On Sunday, two-time Olympic gold medallist Claressa Shields defeated unbeaten German Christina Hammer to unify the IBF, WBA, WBC and WBO middleweight titles. The contest was not just the most significant women’s fight in a generation but also the biggest test of the American’s professional career.
Boxing has seen more accomplished female names — Laila Ali, daughter of Muhammad, retired undefeated in 2007. Christy Martin was made a star by Don King, who featured the American on Mike Tyson’s undercards. Lucia Rijker, arguably the greatest female fighter, excelled in both boxing and kickboxing. But 24-year-old Claressa Shields’s competitors will never be her predecessors but Ronda Rousey, who elevated women’s mixed martial arts from a oft-derided slideshow to mainstream attraction.
Shields, who had three world titles before Sunday morning, spoke of the chance to fight for a million dollars one day. (For comparison sake, Mexican star Canelo Alvarez signed a five-year contract worth $365mn last year.) The fight against undefeated German Christina Hammer (24-1, 11 KOs), a Showtime main-event and supported on various digital platforms, thus had more on the line than just championships.
Shields won the middleweight gold in women’s boxing first Olympic showing in London 2012, mulled turning professional, before doubled her haul in Rio 2016, to go with her two World Championship golds. She collected three world titles in the next three years. Hammer, a German emigree from Kazakhstan and a world champion for nearly a decade, came into the fight the taller, longer and more experienced boxer. The 28-year-old German, who has been competing professionally since even before Shields even went to her first Olympics, took the fight because of the exposure.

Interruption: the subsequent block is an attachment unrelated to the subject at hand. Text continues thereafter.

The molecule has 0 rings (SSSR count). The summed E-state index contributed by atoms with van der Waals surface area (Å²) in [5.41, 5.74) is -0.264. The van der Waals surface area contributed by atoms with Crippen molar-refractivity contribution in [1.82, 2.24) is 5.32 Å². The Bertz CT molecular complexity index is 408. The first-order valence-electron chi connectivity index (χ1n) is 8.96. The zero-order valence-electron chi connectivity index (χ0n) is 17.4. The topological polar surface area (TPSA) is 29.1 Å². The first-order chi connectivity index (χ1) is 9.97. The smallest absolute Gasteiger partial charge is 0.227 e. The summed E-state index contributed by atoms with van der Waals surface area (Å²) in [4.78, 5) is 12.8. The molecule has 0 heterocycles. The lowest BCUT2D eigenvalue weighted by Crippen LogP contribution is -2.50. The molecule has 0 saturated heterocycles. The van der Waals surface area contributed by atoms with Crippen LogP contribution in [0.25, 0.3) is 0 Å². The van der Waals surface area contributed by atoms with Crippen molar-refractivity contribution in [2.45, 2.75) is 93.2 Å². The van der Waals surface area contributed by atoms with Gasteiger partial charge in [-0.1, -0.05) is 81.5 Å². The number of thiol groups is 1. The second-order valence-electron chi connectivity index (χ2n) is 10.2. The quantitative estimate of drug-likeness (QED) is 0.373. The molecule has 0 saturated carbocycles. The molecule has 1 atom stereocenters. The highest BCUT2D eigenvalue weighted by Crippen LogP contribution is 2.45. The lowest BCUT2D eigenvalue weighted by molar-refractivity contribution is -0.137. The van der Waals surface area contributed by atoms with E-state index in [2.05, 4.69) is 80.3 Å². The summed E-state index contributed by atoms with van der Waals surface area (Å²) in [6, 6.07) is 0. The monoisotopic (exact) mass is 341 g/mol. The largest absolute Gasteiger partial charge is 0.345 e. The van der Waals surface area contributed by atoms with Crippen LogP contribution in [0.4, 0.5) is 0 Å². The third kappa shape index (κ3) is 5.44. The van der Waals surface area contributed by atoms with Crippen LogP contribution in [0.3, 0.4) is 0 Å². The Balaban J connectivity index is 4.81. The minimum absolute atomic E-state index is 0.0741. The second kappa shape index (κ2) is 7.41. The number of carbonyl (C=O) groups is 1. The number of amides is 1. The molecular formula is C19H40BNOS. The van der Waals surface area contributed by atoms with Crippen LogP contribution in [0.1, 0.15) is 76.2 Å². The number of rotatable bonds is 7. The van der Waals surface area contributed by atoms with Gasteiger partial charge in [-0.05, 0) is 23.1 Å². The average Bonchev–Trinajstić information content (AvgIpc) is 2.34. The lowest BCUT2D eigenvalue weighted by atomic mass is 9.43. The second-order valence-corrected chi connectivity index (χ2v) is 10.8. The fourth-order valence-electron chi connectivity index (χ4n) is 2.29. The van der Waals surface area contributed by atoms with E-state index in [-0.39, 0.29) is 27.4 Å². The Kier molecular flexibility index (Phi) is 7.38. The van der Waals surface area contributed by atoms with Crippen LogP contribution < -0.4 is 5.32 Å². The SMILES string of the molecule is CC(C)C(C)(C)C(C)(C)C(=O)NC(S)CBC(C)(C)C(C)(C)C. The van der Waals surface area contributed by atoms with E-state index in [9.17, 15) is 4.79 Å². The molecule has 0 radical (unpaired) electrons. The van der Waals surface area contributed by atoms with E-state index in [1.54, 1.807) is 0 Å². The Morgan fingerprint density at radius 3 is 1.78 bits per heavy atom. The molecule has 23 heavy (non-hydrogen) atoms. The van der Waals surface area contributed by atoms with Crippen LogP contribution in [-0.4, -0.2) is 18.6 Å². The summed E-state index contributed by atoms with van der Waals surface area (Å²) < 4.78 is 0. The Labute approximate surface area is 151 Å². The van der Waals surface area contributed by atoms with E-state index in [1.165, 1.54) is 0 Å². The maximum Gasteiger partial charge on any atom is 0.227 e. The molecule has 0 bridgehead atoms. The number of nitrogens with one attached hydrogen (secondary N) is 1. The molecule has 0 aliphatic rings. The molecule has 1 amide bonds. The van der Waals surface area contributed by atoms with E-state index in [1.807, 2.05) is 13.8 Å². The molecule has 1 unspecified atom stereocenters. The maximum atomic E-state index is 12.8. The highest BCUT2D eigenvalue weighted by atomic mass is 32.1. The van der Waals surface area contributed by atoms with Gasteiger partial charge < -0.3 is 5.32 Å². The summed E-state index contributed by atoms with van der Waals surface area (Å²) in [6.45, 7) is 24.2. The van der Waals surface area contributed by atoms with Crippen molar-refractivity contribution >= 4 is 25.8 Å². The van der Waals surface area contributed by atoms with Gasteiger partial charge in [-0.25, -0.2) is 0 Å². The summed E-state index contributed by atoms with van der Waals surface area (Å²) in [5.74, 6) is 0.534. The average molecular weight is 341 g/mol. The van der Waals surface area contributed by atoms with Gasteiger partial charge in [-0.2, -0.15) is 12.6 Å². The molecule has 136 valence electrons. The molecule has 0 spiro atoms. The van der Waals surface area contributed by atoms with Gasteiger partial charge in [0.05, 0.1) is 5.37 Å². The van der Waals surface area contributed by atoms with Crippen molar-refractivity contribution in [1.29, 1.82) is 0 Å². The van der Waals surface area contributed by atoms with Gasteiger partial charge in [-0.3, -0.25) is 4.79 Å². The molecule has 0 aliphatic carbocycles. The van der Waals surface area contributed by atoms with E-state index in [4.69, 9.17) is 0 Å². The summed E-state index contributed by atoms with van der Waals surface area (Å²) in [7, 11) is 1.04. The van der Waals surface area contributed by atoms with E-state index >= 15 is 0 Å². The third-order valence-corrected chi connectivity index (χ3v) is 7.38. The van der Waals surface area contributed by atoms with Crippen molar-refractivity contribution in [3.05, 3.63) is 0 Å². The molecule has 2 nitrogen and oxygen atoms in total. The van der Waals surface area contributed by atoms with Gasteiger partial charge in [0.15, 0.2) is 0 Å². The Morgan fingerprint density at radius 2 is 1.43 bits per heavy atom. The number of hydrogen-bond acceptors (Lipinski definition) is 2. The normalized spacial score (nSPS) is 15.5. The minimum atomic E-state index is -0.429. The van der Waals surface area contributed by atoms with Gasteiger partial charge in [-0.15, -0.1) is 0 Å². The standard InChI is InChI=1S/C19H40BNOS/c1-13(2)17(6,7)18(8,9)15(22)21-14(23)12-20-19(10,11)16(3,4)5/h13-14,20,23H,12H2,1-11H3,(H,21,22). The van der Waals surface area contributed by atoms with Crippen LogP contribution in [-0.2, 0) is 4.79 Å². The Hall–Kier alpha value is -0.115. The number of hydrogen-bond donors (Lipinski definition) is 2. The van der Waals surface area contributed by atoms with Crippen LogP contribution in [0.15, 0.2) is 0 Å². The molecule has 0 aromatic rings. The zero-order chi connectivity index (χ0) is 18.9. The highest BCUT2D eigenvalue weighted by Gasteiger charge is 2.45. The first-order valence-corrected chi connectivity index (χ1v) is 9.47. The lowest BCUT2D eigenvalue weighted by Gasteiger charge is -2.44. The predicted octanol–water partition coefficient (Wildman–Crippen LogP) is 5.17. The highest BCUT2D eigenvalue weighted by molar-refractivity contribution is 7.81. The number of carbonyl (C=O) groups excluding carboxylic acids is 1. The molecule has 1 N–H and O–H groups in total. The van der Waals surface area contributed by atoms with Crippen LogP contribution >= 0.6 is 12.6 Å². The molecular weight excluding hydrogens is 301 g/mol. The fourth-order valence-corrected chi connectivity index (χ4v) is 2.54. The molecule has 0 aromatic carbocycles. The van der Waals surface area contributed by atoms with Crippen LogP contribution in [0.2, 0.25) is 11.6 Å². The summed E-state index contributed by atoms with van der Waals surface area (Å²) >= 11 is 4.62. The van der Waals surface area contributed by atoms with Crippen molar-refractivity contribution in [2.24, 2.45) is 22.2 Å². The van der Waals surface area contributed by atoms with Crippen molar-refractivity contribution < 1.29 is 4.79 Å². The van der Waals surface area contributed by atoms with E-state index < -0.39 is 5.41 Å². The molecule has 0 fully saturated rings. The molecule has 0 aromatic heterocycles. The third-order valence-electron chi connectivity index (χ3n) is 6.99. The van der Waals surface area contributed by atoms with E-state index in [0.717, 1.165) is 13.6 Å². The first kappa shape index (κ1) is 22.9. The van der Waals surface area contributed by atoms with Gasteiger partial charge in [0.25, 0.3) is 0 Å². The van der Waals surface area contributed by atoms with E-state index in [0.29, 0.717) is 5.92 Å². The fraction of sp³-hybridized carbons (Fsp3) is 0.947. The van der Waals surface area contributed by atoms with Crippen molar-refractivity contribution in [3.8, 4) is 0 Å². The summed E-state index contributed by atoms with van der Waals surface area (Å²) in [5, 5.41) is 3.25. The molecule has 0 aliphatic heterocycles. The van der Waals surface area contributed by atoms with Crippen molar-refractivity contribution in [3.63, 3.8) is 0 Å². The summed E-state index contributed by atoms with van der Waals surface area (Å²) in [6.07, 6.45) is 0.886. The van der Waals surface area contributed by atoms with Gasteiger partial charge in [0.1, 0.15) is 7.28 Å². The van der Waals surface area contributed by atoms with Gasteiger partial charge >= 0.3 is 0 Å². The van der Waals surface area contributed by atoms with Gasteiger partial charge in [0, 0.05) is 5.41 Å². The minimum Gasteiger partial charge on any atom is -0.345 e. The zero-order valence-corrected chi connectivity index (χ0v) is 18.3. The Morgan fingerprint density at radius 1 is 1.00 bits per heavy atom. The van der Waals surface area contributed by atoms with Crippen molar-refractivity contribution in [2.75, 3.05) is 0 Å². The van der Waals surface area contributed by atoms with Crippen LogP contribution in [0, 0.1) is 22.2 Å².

After a cagey first round in which she assessed her opponent’s jab, Shields turned the fight into a rout with her effective aggression and sharp hands. She slipped, dodged and punished Hammer with stinging jabs and looping right hands. In all, the American landed 112 of 387 punches (29%), compared to 49 of 366 for the German (13%). The contest came close to being stopped in the eighth, when Shields knocked Hammer’s mouthpiece loose and rained a dozen unanswered shots to the head.
THE ROAD AHEAD
Shields now has natural match-ups in Cecilia Brækhus and Savannah Marshall. The former, Norwegian welterweight queen, is the only other woman boxer to hold all four major title belts in any division; the latter, an unbeaten British super middleweight, is the 1 in Shields’ 77-1 amateur record.
Eddie Hearn, who promotes Katie Taylor (the 2012 Olympic gold medallist and two-division lightweight champion is another trailblazer), however argued that Shields vs. Hammer was not as big as it should have been due to the absence of a “major promoter”. “I think it’s just exposure. Just like with Katie Taylor, you start off in a losing battle where 50% of the people say ‘I like women’s boxing.’ Another 25% go ‘hmm, it’s not for me.’ And another 25% go ‘women, what are they doing even boxing’ — with the old school, sexist mentality,” Hearn told BoxingScene.com.
There’s truth to Hearn’s assessment, and Shields might still be quite a ways from a million-dollar payday, Sunday’s fight was a major step in the right direction.